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Systematic Review ARTICLE

Front. Neurol., 25 September 2018 | https://doi.org/10.3389/fneur.2018.00801

First-Line A Direct Aspiration First-Pass Technique vs. First-Line Stent Retriever for Acute Ischemic Stroke Therapy: A Meta-Analysis

Kevin Li-Chun Hsieh1,2,3†, Kai-I Chuang1†, Hsu-Huei Weng4,5,6,7, Sho-Jen Cheng1, Yu Chiang1 and Cheng-Yu Chen1,2,3*
  • 1Department of Medical Imaging, Taipei Medical University Hospital, Taipei, Taiwan
  • 2Research Center of Translational Imaging, College of Medicine, Taipei Medical University, Taipei, Taiwan
  • 3Department of Radiology, School of Medicine, College of Medicine, Taipei Medical University, Taipei, Taiwan
  • 4Department of Diagnostic Radiology, Chang Gung Memorial Hospital, Chang Gung University College of Medicine, Chiayi, Taiwan
  • 5Department of Respiratory Care, Chang Gung University of Science and Technology, Chiayi, Taiwan
  • 6Department of Psychology, National Chung Cheng University, Chiayi, Taiwan
  • 7Department of Imaging Physics, Division of Diagnostic Imaging, University of Texas MD Anderson Cancer Center, Houston, TX, United States

Background: Recent trials have proved the efficacy of mechanical thrombectomy over medical treatment for patients with acute ischemic stroke, with the balance of equivalent rates of adverse events. Stent retrievers were applied predominantly in most trials; however, the role of other thrombectomy devices has not been well validated. A direct aspiration first-pass technique (ADAPT) is proposed to be a faster thrombectomy technique than the stent retriever technique. This meta-analysis investigated and compared the efficacy and adverse events of first-line ADAPT with those of first-line stent retrievers in patients with acute ischemic stroke.

Methods: A structured search was conducted comprehensively. A total of 1623 papers were found, and 4 articles were included in our meta-analysis. The Critical Appraisal Skills Programme tools were applied to evaluate the quality of studies. The primary outcome was defined as the proportion of patients with the Thrombolysis in Cerebral Ischemia (TICI) scale of 2b/3 at the end of all procedures. Secondary outcomes were the proportion of patients with functional independence (modified Rankin scale of 0–2) at the third month, the proportion of patients with the Thrombolysis in Cerebral Ischemia (TICI) scale of 2b/3 by primary chosen device, and the proportion of patients who received rescue therapies. Safety outcomes were the symptomatic intracranial hemorrhage (sICH) rate and the mortality rate within 3 months.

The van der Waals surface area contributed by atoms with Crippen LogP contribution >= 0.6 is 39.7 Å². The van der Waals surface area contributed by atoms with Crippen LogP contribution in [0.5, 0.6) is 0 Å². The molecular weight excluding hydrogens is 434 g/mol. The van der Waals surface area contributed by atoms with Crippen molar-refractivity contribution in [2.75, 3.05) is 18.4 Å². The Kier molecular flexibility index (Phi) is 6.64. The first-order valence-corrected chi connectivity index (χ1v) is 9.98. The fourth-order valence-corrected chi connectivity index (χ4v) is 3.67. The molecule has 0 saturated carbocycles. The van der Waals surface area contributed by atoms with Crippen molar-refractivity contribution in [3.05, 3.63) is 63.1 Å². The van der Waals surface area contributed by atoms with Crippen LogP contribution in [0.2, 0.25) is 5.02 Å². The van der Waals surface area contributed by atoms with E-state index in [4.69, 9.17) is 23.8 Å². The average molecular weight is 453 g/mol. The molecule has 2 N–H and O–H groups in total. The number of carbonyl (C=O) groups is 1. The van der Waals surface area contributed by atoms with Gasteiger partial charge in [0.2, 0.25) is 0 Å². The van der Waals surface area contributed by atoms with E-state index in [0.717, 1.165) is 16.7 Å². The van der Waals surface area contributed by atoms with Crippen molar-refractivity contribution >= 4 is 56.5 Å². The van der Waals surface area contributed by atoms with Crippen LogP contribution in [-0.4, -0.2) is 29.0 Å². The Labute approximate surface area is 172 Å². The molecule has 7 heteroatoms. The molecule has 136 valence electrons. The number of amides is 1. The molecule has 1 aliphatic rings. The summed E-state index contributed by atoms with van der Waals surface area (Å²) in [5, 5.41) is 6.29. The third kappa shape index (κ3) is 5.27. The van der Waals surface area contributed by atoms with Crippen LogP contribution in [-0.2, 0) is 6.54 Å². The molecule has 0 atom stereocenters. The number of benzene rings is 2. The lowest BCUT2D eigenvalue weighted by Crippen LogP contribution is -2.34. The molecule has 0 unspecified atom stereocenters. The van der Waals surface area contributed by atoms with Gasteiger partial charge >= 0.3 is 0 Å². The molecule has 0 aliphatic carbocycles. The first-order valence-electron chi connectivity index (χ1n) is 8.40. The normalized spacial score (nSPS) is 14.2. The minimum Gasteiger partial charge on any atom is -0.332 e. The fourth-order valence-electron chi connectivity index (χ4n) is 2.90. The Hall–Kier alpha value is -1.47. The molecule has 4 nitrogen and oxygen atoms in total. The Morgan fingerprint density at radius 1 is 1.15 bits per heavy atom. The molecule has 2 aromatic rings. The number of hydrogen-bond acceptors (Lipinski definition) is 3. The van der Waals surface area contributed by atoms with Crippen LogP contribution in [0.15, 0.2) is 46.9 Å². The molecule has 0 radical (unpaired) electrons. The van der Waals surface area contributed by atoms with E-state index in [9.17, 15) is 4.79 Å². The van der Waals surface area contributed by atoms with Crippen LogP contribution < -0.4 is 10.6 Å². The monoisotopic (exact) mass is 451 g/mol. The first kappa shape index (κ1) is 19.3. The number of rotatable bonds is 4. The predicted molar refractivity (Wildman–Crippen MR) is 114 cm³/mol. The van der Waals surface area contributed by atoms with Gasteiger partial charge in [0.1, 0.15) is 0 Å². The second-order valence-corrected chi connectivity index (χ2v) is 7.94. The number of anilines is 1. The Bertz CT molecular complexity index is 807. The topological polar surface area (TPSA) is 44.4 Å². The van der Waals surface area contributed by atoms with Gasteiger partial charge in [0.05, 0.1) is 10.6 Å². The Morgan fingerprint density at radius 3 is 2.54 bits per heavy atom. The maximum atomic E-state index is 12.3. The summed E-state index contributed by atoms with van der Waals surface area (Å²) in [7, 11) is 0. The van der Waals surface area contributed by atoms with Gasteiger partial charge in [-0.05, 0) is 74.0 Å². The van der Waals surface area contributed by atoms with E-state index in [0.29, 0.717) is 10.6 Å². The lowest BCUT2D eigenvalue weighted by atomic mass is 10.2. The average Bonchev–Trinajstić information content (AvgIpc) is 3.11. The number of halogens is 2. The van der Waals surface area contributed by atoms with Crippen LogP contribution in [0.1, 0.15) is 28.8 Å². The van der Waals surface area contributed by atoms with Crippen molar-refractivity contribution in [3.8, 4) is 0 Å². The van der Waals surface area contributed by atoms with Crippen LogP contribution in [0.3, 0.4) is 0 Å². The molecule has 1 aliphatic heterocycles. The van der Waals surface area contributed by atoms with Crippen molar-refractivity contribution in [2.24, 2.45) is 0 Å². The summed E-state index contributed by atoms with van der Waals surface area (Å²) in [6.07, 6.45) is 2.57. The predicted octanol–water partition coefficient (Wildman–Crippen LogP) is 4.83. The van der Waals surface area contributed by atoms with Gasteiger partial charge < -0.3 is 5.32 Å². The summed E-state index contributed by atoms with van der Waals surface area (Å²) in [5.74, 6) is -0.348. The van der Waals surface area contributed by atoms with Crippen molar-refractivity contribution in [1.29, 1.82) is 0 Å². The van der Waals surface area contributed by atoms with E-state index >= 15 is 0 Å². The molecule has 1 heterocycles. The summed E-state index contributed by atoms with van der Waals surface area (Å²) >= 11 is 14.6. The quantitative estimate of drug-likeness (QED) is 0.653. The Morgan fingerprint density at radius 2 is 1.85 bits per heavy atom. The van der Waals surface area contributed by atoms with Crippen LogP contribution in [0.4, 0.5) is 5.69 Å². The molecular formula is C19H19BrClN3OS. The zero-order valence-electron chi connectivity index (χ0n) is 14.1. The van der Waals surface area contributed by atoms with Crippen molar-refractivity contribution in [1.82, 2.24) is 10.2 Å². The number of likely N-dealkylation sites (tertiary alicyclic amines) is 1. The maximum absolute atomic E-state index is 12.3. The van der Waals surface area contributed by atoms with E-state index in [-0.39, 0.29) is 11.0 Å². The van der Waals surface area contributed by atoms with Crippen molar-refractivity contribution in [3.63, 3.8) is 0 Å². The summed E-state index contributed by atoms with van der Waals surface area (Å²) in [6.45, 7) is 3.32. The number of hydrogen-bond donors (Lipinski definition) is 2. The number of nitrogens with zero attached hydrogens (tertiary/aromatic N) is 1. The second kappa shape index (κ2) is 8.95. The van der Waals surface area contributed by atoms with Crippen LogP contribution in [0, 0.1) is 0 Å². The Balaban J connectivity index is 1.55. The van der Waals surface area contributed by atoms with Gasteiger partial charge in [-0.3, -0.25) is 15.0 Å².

Results: One randomized controlled trial, one prospective cohort study, and two retrospective cohort studies were included. No significant difference between these 2 strategies of management were observed in the primary outcome (TICI scale at the end of all procedures, odds ratio [OR] = 0.78), two secondary outcomes (functional independence at the third month, OR = 1.16; TICI scale by primary chosen device, OR = 1.25), and all safety outcomes (sICH rate, OR = 1.56; mortality rate, OR = 0.91). The proportion of patients who received rescue therapies was higher in the first-line ADAPT group (OR = 0.64).

Conclusions: Among first-line thrombectomy devices for patients with ischemic stroke, ADAPT with the latest thrombosuction system was as efficient and safe as stent retrievers.

Introduction

Recent trials and meta-analyses have proved the efficacy of mechanical thrombectomy over medical treatment for patients with acute ischemic stroke, with the balance of equivalent rates of adverse events (17). In most of these trials, stent retrievers, such as the Solitaire (Covidien, Plymouth, MN) and Trevo (Stryker, Kalamazoo, MI), have been used. However, the role of aspiration thrombectomy devices has not been well validated.

A direct aspiration first-pass technique (ADAPT) was introduced in July 2013 (8) and has been proposed as a faster thrombectomy technique than the stent retriever technique (912). Because better clinical outcomes have been correlated with early vessel recanalization (13), an initial attempt at recanalization by using ADAPT may be warranted with an improvement in the time required for the procedure. Several observational studies have reported comparable rates of recanalization and 90-day functional independence in patients treated with ADAPT and stent retrievers (1416). It was also proposed that ADAPT technique is a cheaper technique than the stent retriever thus it should be recommended (10). However, the latest Contact Aspiration vs Stent Retriever for Successful Revascularization (ASTER) trial demonstrated that first-line ADAPT did not result in an increased successful revascularization rate at the end of the procedure (17). The rate of the introduction of rescue therapy was also higher in the ADAPT group than in the stent retriever group. Therefore, the purpose of this meta-analysis is to investigate and compare the efficacy and adverse events of first-line ADAPT with those of first-line stent retrievers in patients with acute ischemic stroke.

Methods

Article Search Strategy

A structured search on PubMed, Web of Science, and LISTA (EBSCO) was conducted using the keywords intra-arterial thrombectomy, thrombosuction, stent retriever, stent-retriever, and acute ischemic stroke through August 2017. We identified all studies that related to comparisons of stent retrievers and ADAPT in patients with acute ischemic stroke. This study was conducted and the results were reported according to the Preferred Reporting Items for Systematic Reviews and Meta-Analyses guidelines (18) (Supplementary Material).